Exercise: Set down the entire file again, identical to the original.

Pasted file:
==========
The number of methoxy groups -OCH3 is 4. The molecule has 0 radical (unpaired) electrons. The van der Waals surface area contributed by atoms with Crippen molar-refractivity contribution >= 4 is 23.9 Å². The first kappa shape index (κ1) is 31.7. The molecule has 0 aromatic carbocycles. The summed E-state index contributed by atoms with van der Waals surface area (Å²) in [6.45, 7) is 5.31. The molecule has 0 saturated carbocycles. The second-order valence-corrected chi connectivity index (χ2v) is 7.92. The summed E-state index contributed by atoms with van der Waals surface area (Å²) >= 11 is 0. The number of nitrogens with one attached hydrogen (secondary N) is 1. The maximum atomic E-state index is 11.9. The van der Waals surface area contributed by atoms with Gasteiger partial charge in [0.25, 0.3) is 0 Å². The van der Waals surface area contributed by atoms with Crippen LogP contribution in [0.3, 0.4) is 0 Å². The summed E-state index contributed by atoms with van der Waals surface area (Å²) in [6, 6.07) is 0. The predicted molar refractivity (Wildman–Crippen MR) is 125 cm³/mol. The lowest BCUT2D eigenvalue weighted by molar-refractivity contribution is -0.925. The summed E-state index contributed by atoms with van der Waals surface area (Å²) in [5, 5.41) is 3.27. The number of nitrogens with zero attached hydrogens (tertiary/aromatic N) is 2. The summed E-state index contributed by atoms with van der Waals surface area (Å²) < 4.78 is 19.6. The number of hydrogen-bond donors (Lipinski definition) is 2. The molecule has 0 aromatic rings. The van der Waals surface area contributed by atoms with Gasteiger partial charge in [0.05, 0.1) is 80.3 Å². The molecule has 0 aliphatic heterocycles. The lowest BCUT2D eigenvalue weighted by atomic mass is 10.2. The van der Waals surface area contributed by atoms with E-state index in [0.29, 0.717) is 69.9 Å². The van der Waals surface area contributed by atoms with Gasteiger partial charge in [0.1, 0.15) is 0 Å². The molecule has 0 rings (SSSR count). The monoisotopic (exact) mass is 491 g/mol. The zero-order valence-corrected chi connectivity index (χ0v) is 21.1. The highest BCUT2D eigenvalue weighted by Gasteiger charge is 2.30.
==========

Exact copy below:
The number of methoxy groups -OCH3 is 4. The molecule has 0 radical (unpaired) electrons. The van der Waals surface area contributed by atoms with Crippen molar-refractivity contribution >= 4 is 23.9 Å². The first kappa shape index (κ1) is 31.7. The molecule has 0 aromatic carbocycles. The summed E-state index contributed by atoms with van der Waals surface area (Å²) in [6.45, 7) is 5.31. The molecule has 0 saturated carbocycles. The second-order valence-corrected chi connectivity index (χ2v) is 7.92. The summed E-state index contributed by atoms with van der Waals surface area (Å²) >= 11 is 0. The number of nitrogens with one attached hydrogen (secondary N) is 1. The maximum atomic E-state index is 11.9. The van der Waals surface area contributed by atoms with Gasteiger partial charge in [0.25, 0.3) is 0 Å². The van der Waals surface area contributed by atoms with Crippen LogP contribution in [0.3, 0.4) is 0 Å². The summed E-state index contributed by atoms with van der Waals surface area (Å²) in [6, 6.07) is 0. The predicted molar refractivity (Wildman–Crippen MR) is 125 cm³/mol. The lowest BCUT2D eigenvalue weighted by molar-refractivity contribution is -0.925. The summed E-state index contributed by atoms with van der Waals surface area (Å²) in [5, 5.41) is 3.27. The number of nitrogens with zero attached hydrogens (tertiary/aromatic N) is 2. The summed E-state index contributed by atoms with van der Waals surface area (Å²) < 4.78 is 19.6. The number of hydrogen-bond donors (Lipinski definition) is 2. The molecule has 0 aromatic rings. The van der Waals surface area contributed by atoms with Gasteiger partial charge in [0.05, 0.1) is 80.3 Å². The molecule has 0 aliphatic heterocycles. The lowest BCUT2D eigenvalue weighted by atomic mass is 10.2. The van der Waals surface area contributed by atoms with E-state index in [0.29, 0.717) is 69.9 Å². The van der Waals surface area contributed by atoms with Gasteiger partial charge in [0.1, 0.15) is 0 Å². The molecule has 0 rings (SSSR count). The monoisotopic (exact) mass is 491 g/mol. The zero-order valence-corrected chi connectivity index (χ0v) is 21.1. The highest BCUT2D eigenvalue weighted by Gasteiger charge is 2.30.